The hypermetabolic response to burn injury and modulation of this response: an overview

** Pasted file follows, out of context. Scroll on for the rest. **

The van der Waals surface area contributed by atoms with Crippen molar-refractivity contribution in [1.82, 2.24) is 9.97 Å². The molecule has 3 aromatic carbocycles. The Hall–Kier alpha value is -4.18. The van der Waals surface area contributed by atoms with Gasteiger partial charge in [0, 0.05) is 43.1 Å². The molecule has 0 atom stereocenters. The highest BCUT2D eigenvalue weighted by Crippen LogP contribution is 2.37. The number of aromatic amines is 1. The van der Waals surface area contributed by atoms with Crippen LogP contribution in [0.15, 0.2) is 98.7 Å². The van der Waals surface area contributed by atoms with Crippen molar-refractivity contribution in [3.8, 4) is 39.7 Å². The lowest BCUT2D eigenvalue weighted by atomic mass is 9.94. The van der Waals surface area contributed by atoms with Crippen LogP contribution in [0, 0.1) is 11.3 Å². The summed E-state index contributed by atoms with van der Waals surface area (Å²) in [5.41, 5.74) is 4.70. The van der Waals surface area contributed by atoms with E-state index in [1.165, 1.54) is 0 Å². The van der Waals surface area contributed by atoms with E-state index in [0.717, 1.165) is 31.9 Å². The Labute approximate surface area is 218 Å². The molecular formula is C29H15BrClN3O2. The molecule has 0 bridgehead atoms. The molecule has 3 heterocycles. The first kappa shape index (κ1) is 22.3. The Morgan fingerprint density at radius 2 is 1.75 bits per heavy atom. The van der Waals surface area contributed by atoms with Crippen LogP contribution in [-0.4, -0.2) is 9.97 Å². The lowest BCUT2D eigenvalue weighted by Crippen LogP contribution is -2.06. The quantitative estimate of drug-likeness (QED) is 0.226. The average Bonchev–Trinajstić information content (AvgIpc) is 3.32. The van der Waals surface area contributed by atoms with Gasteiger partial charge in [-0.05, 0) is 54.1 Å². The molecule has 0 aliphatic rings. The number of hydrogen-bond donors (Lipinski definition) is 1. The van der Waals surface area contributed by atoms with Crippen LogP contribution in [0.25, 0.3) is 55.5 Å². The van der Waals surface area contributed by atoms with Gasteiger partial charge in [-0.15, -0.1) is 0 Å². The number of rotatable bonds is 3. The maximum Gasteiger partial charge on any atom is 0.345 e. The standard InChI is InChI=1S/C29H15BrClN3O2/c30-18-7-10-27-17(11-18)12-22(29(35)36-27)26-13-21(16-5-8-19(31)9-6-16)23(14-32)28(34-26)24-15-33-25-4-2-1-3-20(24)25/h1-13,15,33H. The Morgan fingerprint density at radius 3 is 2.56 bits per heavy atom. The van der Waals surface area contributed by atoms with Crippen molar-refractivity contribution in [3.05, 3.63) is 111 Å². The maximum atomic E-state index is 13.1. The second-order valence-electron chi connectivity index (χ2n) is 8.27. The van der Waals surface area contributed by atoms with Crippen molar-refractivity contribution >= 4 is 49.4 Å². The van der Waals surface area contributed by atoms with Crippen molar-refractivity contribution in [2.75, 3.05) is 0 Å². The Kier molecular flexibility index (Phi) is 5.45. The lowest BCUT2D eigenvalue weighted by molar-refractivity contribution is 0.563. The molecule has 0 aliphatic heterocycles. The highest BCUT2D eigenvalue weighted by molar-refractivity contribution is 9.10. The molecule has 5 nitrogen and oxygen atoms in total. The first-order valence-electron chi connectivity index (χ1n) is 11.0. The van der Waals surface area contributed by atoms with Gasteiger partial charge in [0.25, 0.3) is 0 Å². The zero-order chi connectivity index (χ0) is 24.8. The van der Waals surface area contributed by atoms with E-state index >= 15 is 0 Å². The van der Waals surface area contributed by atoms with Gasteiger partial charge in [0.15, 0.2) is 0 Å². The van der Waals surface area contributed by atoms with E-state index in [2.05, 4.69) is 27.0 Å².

AbstractBurn injuries are followed by a profound hypermetabolic response, which is characterised by circulatory, physiological, catabolic and immune system changes. This response can persist for up to 24 months post burn. It is mediated by a 50-fold elevation in plasma catecholamines, cortisol and inflammatory cells. This leads to whole body catabolism, significantly elevated resting energy expenditure (REE) and multi-organ dysfunction. These patients have a number of metabolic derangements, including increased REE, increased cardiac work, increased myocardial oxygen consumption, marked tachycardia, severe lipolysis, liver dysfunction, severe muscle catabolism, increased protein degradation, insulin resistance and growth retardation. Early excision and grafting is the cornerstone of management. No treatment modality supersedes early wound coverage. Early enteral nutrition, thermoregulation and resistance training are other components of care. Basic management should be correctly executed before pharmacological agents are employed.
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